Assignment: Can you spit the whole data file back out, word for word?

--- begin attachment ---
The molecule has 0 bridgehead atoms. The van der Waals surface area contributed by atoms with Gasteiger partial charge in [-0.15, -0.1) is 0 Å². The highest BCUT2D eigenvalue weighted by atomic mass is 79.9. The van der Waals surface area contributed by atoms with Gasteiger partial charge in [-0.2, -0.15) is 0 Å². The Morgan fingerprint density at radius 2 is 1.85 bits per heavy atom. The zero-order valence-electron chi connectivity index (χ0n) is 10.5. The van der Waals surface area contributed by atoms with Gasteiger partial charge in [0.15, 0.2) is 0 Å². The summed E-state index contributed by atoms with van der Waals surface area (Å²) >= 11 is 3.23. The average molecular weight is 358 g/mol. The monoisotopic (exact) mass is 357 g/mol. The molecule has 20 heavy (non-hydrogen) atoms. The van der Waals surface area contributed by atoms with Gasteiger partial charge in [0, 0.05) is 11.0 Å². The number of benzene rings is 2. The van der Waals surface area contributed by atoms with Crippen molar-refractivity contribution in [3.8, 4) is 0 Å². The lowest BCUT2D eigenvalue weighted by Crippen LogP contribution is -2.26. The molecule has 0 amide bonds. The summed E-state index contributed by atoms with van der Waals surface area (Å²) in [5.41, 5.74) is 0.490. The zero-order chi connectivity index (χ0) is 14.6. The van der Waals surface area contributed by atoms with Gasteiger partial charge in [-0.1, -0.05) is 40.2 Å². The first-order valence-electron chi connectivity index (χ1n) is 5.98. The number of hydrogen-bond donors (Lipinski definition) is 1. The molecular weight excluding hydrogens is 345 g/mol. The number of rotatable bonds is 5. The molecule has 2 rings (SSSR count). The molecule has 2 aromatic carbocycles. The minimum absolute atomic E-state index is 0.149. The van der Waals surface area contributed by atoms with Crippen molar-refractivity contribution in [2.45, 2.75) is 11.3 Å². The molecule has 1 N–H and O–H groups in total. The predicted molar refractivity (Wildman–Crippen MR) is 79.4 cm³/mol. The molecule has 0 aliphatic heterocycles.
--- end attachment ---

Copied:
The molecule has 0 bridgehead atoms. The van der Waals surface area contributed by atoms with Gasteiger partial charge in [-0.15, -0.1) is 0 Å². The highest BCUT2D eigenvalue weighted by atomic mass is 79.9. The van der Waals surface area contributed by atoms with Gasteiger partial charge in [-0.2, -0.15) is 0 Å². The Morgan fingerprint density at radius 2 is 1.85 bits per heavy atom. The zero-order valence-electron chi connectivity index (χ0n) is 10.5. The van der Waals surface area contributed by atoms with Gasteiger partial charge in [0.15, 0.2) is 0 Å². The summed E-state index contributed by atoms with van der Waals surface area (Å²) >= 11 is 3.23. The average molecular weight is 358 g/mol. The monoisotopic (exact) mass is 357 g/mol. The molecule has 20 heavy (non-hydrogen) atoms. The van der Waals surface area contributed by atoms with Gasteiger partial charge in [0, 0.05) is 11.0 Å². The number of benzene rings is 2. The van der Waals surface area contributed by atoms with Crippen molar-refractivity contribution in [3.8, 4) is 0 Å². The lowest BCUT2D eigenvalue weighted by Crippen LogP contribution is -2.26. The molecule has 0 amide bonds. The summed E-state index contributed by atoms with van der Waals surface area (Å²) in [5.41, 5.74) is 0.490. The zero-order chi connectivity index (χ0) is 14.6. The van der Waals surface area contributed by atoms with Gasteiger partial charge in [-0.1, -0.05) is 40.2 Å². The first-order valence-electron chi connectivity index (χ1n) is 5.98. The number of hydrogen-bond donors (Lipinski definition) is 1. The molecular weight excluding hydrogens is 345 g/mol. The number of rotatable bonds is 5. The molecule has 2 rings (SSSR count). The molecule has 2 aromatic carbocycles. The minimum absolute atomic E-state index is 0.149. The van der Waals surface area contributed by atoms with Crippen molar-refractivity contribution in [2.45, 2.75) is 11.3 Å². The molecule has 1 N–H and O–H groups in total. The predicted molar refractivity (Wildman–Crippen MR) is 79.4 cm³/mol. The molecule has 0 aliphatic heterocycles.